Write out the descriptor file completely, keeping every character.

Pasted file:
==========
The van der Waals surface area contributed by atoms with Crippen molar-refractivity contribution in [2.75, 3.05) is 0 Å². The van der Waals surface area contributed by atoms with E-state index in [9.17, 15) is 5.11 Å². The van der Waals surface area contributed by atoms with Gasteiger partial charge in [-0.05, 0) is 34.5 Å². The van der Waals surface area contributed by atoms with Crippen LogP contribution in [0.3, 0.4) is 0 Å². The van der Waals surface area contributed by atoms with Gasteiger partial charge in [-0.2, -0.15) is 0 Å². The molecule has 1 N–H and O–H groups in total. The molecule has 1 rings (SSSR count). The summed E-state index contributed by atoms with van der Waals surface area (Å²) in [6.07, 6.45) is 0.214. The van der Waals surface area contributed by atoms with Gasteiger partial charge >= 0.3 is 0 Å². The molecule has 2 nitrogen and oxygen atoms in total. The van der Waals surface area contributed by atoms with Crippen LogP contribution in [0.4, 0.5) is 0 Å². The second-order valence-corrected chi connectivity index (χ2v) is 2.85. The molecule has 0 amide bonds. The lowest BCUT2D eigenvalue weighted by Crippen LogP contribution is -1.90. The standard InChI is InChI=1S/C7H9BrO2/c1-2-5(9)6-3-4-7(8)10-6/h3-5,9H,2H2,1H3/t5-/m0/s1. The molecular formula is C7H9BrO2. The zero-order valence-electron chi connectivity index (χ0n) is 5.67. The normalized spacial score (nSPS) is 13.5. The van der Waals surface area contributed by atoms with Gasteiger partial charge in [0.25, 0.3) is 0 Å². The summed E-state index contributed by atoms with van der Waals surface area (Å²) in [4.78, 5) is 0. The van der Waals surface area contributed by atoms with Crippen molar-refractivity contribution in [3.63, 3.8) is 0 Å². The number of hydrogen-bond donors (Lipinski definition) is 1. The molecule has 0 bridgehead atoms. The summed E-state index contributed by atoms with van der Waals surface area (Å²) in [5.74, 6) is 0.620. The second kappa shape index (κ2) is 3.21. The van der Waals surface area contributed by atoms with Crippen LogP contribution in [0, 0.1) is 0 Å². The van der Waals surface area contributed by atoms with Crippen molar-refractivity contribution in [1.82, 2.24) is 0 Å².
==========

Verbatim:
The van der Waals surface area contributed by atoms with Crippen molar-refractivity contribution in [2.75, 3.05) is 0 Å². The van der Waals surface area contributed by atoms with E-state index in [9.17, 15) is 5.11 Å². The van der Waals surface area contributed by atoms with Gasteiger partial charge in [-0.05, 0) is 34.5 Å². The van der Waals surface area contributed by atoms with Crippen LogP contribution in [0.3, 0.4) is 0 Å². The van der Waals surface area contributed by atoms with Gasteiger partial charge in [-0.2, -0.15) is 0 Å². The molecule has 1 N–H and O–H groups in total. The molecule has 1 rings (SSSR count). The summed E-state index contributed by atoms with van der Waals surface area (Å²) in [6.07, 6.45) is 0.214. The van der Waals surface area contributed by atoms with Gasteiger partial charge >= 0.3 is 0 Å². The molecule has 2 nitrogen and oxygen atoms in total. The van der Waals surface area contributed by atoms with Crippen LogP contribution in [0.4, 0.5) is 0 Å². The second-order valence-corrected chi connectivity index (χ2v) is 2.85. The molecule has 0 amide bonds. The lowest BCUT2D eigenvalue weighted by Crippen LogP contribution is -1.90. The standard InChI is InChI=1S/C7H9BrO2/c1-2-5(9)6-3-4-7(8)10-6/h3-5,9H,2H2,1H3/t5-/m0/s1. The molecular formula is C7H9BrO2. The zero-order valence-electron chi connectivity index (χ0n) is 5.67. The normalized spacial score (nSPS) is 13.5. The van der Waals surface area contributed by atoms with Gasteiger partial charge in [0.25, 0.3) is 0 Å². The summed E-state index contributed by atoms with van der Waals surface area (Å²) in [4.78, 5) is 0. The van der Waals surface area contributed by atoms with Crippen molar-refractivity contribution in [3.63, 3.8) is 0 Å². The number of hydrogen-bond donors (Lipinski definition) is 1. The molecule has 0 bridgehead atoms. The summed E-state index contributed by atoms with van der Waals surface area (Å²) in [5.74, 6) is 0.620. The second kappa shape index (κ2) is 3.21. The van der Waals surface area contributed by atoms with Crippen LogP contribution in [0, 0.1) is 0 Å². The van der Waals surface area contributed by atoms with Crippen molar-refractivity contribution in [1.82, 2.24) is 0 Å².